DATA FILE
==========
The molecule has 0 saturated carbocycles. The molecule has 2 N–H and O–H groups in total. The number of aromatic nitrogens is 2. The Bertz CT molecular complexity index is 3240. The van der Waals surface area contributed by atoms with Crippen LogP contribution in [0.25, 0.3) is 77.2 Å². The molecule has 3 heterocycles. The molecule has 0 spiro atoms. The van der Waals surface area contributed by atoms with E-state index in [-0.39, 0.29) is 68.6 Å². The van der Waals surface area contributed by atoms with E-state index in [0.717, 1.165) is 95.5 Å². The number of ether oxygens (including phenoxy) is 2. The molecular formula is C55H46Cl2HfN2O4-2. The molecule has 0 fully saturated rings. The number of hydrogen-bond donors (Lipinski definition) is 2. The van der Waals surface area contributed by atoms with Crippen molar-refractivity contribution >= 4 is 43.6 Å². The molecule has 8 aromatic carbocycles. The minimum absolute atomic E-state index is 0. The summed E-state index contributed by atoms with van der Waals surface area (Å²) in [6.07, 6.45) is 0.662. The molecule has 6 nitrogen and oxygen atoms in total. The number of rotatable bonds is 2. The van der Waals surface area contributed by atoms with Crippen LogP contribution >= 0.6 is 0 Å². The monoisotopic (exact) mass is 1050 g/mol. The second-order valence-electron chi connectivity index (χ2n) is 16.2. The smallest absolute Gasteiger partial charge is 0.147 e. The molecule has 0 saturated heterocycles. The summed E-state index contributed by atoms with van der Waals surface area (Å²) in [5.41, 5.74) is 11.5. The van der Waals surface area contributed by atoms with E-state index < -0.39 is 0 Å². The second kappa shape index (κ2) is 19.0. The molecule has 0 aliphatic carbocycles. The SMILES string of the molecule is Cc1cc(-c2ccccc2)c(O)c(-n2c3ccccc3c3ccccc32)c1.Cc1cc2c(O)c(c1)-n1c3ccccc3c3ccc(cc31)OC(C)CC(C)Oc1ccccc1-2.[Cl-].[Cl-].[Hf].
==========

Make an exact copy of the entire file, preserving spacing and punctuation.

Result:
The molecule has 0 saturated carbocycles. The molecule has 2 N–H and O–H groups in total. The number of aromatic nitrogens is 2. The Bertz CT molecular complexity index is 3240. The van der Waals surface area contributed by atoms with Crippen LogP contribution in [0.25, 0.3) is 77.2 Å². The molecule has 3 heterocycles. The molecule has 0 spiro atoms. The van der Waals surface area contributed by atoms with E-state index in [-0.39, 0.29) is 68.6 Å². The van der Waals surface area contributed by atoms with E-state index in [0.717, 1.165) is 95.5 Å². The number of ether oxygens (including phenoxy) is 2. The molecular formula is C55H46Cl2HfN2O4-2. The molecule has 0 fully saturated rings. The number of hydrogen-bond donors (Lipinski definition) is 2. The van der Waals surface area contributed by atoms with Crippen molar-refractivity contribution >= 4 is 43.6 Å². The molecule has 8 aromatic carbocycles. The minimum absolute atomic E-state index is 0. The summed E-state index contributed by atoms with van der Waals surface area (Å²) in [6.07, 6.45) is 0.662. The molecule has 6 nitrogen and oxygen atoms in total. The number of rotatable bonds is 2. The van der Waals surface area contributed by atoms with Crippen LogP contribution >= 0.6 is 0 Å². The monoisotopic (exact) mass is 1050 g/mol. The second-order valence-electron chi connectivity index (χ2n) is 16.2. The smallest absolute Gasteiger partial charge is 0.147 e. The molecule has 0 saturated heterocycles. The summed E-state index contributed by atoms with van der Waals surface area (Å²) in [5.41, 5.74) is 11.5. The van der Waals surface area contributed by atoms with E-state index < -0.39 is 0 Å². The second kappa shape index (κ2) is 19.0. The molecule has 0 aliphatic carbocycles. The SMILES string of the molecule is Cc1cc(-c2ccccc2)c(O)c(-n2c3ccccc3c3ccccc32)c1.Cc1cc2c(O)c(c1)-n1c3ccccc3c3ccc(cc31)OC(C)CC(C)Oc1ccccc1-2.[Cl-].[Cl-].[Hf].